While "The Chaser" keeps things interesting with its approach, there are some frustrating moments to be had, and not just with the police. There are many chances the police could have done a better job at their investigation. There is also the catch and release aspect of having Joong-ho and Young-min confront each other in multiple situations where there is no resolve. And in a slight spoiler, having Mi-jin given a glimmer of hope and then killing her is a shocking moment that gives no hope in sympathy for the killer in any way. There are few if any characters to actually like in the film and even when there are a few moments of sympathy, such as Joong-ho helping Mi-jin's young daughter Eun-ji (played by Kim Yoo-jung), things turn back to brutality and horror quite quickly. But director Na has stated that the film is not about giving sympathetic backstories or giving reasons for the actions. There are hints such as religion, impotence, and parental neglect for Young-min's actions though none of them are specifically blamed as there truly is no justification. The same goes for Joong-ho's character as to why he left the police force and what his personal life has been like in the years since. The story is short and simple with a timeframe of events over two days that result in horrific happenings. There is trauma from before the events and there are more following the events, and those are within the audience's heads.

Visually the film is striking, with the appearance of Seoul at night with quiet and dark hillside neighborhoods as well as the neon-lit city streets, as well as the disgusting looking basement where Mi-jin is held captive. Cinematographer Lee Sung-je was able to capture the visuals in a semi-documentary style with occasional handheld moments while also being steady and simple in others for a fair balance between scenes. The music score by Choi Yong-rock and Kim Ju-seok should also be noted as it includes both unsettling ambient cues as well as bombastic rhythm heavy ones in the action sequences. While there may be some flaws with the narrative as things don't get from A to Z in a more logical order, "The Chaser" is a well crafted looking and sounding feature all throughout.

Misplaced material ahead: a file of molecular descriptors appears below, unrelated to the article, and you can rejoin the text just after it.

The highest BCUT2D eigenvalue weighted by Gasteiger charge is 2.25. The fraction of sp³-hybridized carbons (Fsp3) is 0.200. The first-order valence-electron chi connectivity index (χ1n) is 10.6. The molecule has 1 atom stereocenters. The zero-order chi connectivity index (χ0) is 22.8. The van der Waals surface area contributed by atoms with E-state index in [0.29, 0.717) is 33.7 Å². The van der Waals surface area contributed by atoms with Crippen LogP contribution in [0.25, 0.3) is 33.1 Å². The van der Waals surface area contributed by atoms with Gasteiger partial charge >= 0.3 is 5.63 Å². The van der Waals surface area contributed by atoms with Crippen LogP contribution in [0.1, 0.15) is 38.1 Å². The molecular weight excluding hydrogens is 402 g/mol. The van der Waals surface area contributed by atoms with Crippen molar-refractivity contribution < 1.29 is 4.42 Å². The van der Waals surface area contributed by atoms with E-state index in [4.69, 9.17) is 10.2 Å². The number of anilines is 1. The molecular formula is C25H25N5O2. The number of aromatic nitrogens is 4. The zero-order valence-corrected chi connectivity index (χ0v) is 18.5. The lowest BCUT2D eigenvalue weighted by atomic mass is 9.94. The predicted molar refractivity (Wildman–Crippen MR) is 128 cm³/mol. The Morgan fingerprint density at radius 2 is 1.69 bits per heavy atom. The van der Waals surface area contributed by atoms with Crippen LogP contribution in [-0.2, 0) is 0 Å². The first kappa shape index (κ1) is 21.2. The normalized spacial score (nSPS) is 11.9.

The film was released on February 14th, 2008 in South Korean cinemas which opened at the #2 spot, though it would rank first in the next three weekends. It became the third most popular movie of the year with over five million tickets sold. It received its international premiere a few months later at the Cannes Film Festival on May 17th, 2008 followed by other international film festivals and theatrical releases in the later months of the year. It won numerous South Korean awards, with two at the Baeksang Arts Awards, five out of five at the Chunsa Film Art Awards, two out of two at the Busan Film Critics Awards, four at the Buil Film Awards, five at the Grand Bell Awards, one at the Blue Dragon Film Awards, four at the Korean Film Awards, and more. It received positive notices internationally as well, and Na's follow-up film "The Yellow Sea" (2010) which also starred Kim and Ha in the leads was heavily anticipated and another critical hit. Umbrella Entertainment has now released "The Chaser" on the Blu-ray format in a fine, yet flawed edition here.

Note this is a region ALL Blu-ray

Video

Umbrella Entertainment presents the film in the 2.40:1 aspect ratio in 1080p AVC MPEG-4. Shot in the Super35 format, "The Chaser" is a dark looking film as most of the feature takes place during night sequences though there are some daytime sequences to be seen. Dark and grimy colors are well reproduced while keeping natural skin tones, and the neon lights of Seoul at night look vibrant with its shimmering colors. The visual style is well kept and presented here in this transfer. There are no issues of damage to be found with a clean and strong transfer with great detail and keeping the original film grain. A very solid transfer.

The film's runtime is 124:55

Audio

Korean DTS-HD Master Audio 5.1
Korean DTS-HD Master Audio 2.0 stereo

The original 5.1 and optional 2.0 stereo tracks are available in lossless form. There is excellent sound design for the film with the tense overlapping dialogue as well as the brutal effects in certain sequences and having pounding and eerie score cues. Dialogue is centered while the music and effects are well balanced in the surrounds. Dialogue is always clean and clear, and there are no problematic issues to be had with the excellent audio tracks.

There are optional English subtitles for the main feature. They are in a white font, are well timed and easy to read without errors.

Extras